- - - - - -

Holy Moses - Redefined Mayhem

Holy Moses – CD Review
Redefined Mayhem

Holy Moses




CD Info
13 Tracks + extra track on vinyl special edition
English Lyrics

Some female metal vocalists are princesses. Others are queens. Those at the very top are elevated to an even higher rank. Among this elite, Sabina Classen yet again cements her status as Metal Goddess on the new Holy Moses album.

This is a slightly different Holy Moses with a new guitarist, Peter Geltat, recruited in 2012. Watch him! If he continues to play as he has done on Redefined Mayhem, he’ll be staking his claim to metal godhood before too long.

This is also a more evolved Holy Moses, and not only because the other two members –Thomas Neitsch on bass and Gerd Lücking on drums – have become stalwarts as well as experts in the line-up. Sabina (all praise her) decreed that the band would continue its pattern of probing into new territory. They’ve been doing that since Sabina (I’d love to have tea with her) founded the band three decades ago. Since then she has been the driving force, the constantly self-upgrading hyperdrive engine, in the Holy Moses machine.

Sabina… tea, not beer. I’d want to keep a clear head while I absorbed everything she might be kind enough to share with me. She must have enough good stories to fill a book. One chapter in that book would have to be about Sabina (no more comments in parentheses after this one) and her ground-breaking role in the rise of women in metal. She was one of the pioneers of the death growl in female vocals.

Her pioneering has lost no momentum. It extends to embrace new interpretations of melodic metal on Redefined Mayhem. Thrash is still the band’s core sound, as it has been since the start of the 1980s. This album, however, brings in variations of melodic death, black, and even some bluesy bits.

The goddess herself remains as brilliant as ever. She switches effortlessly between the different styles of dark vocals, from the deep and guttural to the high and nasal, without a flaw in her voice or execution. One of the many things I love about her is that her diction is so clear in spite of the growling. It’s good to hear the words, not just the sound of the lyrics.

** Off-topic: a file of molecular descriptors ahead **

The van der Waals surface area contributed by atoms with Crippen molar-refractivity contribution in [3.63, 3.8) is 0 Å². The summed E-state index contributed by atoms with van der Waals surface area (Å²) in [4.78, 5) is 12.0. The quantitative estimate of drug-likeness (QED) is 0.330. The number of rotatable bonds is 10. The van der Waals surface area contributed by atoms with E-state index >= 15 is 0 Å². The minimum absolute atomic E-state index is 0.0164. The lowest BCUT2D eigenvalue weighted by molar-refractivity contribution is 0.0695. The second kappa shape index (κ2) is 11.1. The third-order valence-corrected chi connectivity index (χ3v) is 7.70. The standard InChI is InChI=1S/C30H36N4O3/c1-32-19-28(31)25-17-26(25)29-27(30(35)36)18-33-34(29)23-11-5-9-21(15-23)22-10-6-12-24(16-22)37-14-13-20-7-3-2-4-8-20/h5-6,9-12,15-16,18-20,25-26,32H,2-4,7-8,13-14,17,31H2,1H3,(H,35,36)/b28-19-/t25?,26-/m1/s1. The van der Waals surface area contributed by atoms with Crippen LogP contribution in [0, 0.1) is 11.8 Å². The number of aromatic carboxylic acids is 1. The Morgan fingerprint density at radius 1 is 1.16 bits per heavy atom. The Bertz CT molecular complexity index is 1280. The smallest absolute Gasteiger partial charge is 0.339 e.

The instrumentalists have all delivered gigantic contributions to the depth and breadth of the album. In Sabina’s words: “It’s still first-rate thrash metal, fast-paced and powerful, chaotic at times, but with a modern touch and amazingly multifaceted guitars and drums.” That is no overstatement.

Peter Geltat is undoubtedly a virtuoso. He extracts beautiful riffs and mind-blowing solos from his guitar. Some of his melody lines are pure magic. Any metal lovers, not just thrash fans, may sit back and shake their heads in wonder…

… Except that they’ll be moshing and head-banging to the percussion and rhythm on the entire album. When you play the album again to listen more closely to individual performances, you’ll have to raise a tankard in salute to Thomas Neitsch. It’s almost as if he telepathically connects to the others to work his bass lines into an exact fit with the mood and pace of the music. He doesn’t try to push his bass to the front, but he’s always gratifyingly in the visual picture.

Gerd Lücking is one of those drummers that some bands may spend their lifetime trying find. How many twists and turns can you build from the mainstay blast beat of thrash? Ask Gerd to show you. Maybe he himself hasn’t yet tried all the percussive hooks I’m sure he could add. He certainly knows enough of them already.

As you’ll have gathered, I’m mightily impressed by this album. It’s available as a CD or you can splash out on the deluxe edition, which includes a vinyl set. If you’re looking for a grand concert in the near future, check out the band’s website or Facebook page for their tour schedule. They’ll be hitting some big venues in Europe during the rest of April, then journeying on to the USA in May.

Rating: 8.8/10

Official website